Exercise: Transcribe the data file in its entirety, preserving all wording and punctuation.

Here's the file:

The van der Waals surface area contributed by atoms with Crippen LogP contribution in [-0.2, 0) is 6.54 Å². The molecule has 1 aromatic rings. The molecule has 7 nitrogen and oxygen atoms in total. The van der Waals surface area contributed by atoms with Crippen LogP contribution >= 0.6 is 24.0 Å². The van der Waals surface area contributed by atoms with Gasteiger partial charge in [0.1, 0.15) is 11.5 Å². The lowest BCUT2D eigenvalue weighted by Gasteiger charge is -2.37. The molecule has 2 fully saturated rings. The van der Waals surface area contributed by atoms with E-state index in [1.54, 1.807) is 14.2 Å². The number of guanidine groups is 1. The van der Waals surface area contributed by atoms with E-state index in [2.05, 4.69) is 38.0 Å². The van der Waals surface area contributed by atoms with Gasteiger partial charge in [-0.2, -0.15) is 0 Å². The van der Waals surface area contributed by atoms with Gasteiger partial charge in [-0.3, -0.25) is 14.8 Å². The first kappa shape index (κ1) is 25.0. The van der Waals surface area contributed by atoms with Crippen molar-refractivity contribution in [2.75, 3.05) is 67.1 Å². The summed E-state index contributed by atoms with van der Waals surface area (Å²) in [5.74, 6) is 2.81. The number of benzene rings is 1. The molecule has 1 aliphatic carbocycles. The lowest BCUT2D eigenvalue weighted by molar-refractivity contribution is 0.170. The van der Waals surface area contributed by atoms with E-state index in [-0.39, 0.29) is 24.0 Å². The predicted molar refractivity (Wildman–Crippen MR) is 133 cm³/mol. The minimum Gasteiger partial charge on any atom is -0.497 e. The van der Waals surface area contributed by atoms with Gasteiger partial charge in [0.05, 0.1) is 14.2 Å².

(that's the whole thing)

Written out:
The van der Waals surface area contributed by atoms with Crippen LogP contribution in [-0.2, 0) is 6.54 Å². The molecule has 1 aromatic rings. The molecule has 7 nitrogen and oxygen atoms in total. The van der Waals surface area contributed by atoms with Crippen LogP contribution >= 0.6 is 24.0 Å². The van der Waals surface area contributed by atoms with Gasteiger partial charge in [0.1, 0.15) is 11.5 Å². The lowest BCUT2D eigenvalue weighted by Gasteiger charge is -2.37. The molecule has 2 fully saturated rings. The van der Waals surface area contributed by atoms with E-state index in [1.54, 1.807) is 14.2 Å². The number of guanidine groups is 1. The van der Waals surface area contributed by atoms with E-state index in [2.05, 4.69) is 38.0 Å². The van der Waals surface area contributed by atoms with Gasteiger partial charge in [-0.2, -0.15) is 0 Å². The van der Waals surface area contributed by atoms with Gasteiger partial charge in [-0.3, -0.25) is 14.8 Å². The first kappa shape index (κ1) is 25.0. The van der Waals surface area contributed by atoms with Crippen molar-refractivity contribution in [2.75, 3.05) is 67.1 Å². The summed E-state index contributed by atoms with van der Waals surface area (Å²) in [5.74, 6) is 2.81. The number of benzene rings is 1. The molecule has 1 aliphatic carbocycles. The lowest BCUT2D eigenvalue weighted by molar-refractivity contribution is 0.170. The van der Waals surface area contributed by atoms with E-state index in [-0.39, 0.29) is 24.0 Å². The predicted molar refractivity (Wildman–Crippen MR) is 133 cm³/mol. The minimum Gasteiger partial charge on any atom is -0.497 e. The van der Waals surface area contributed by atoms with Gasteiger partial charge in [0.05, 0.1) is 14.2 Å².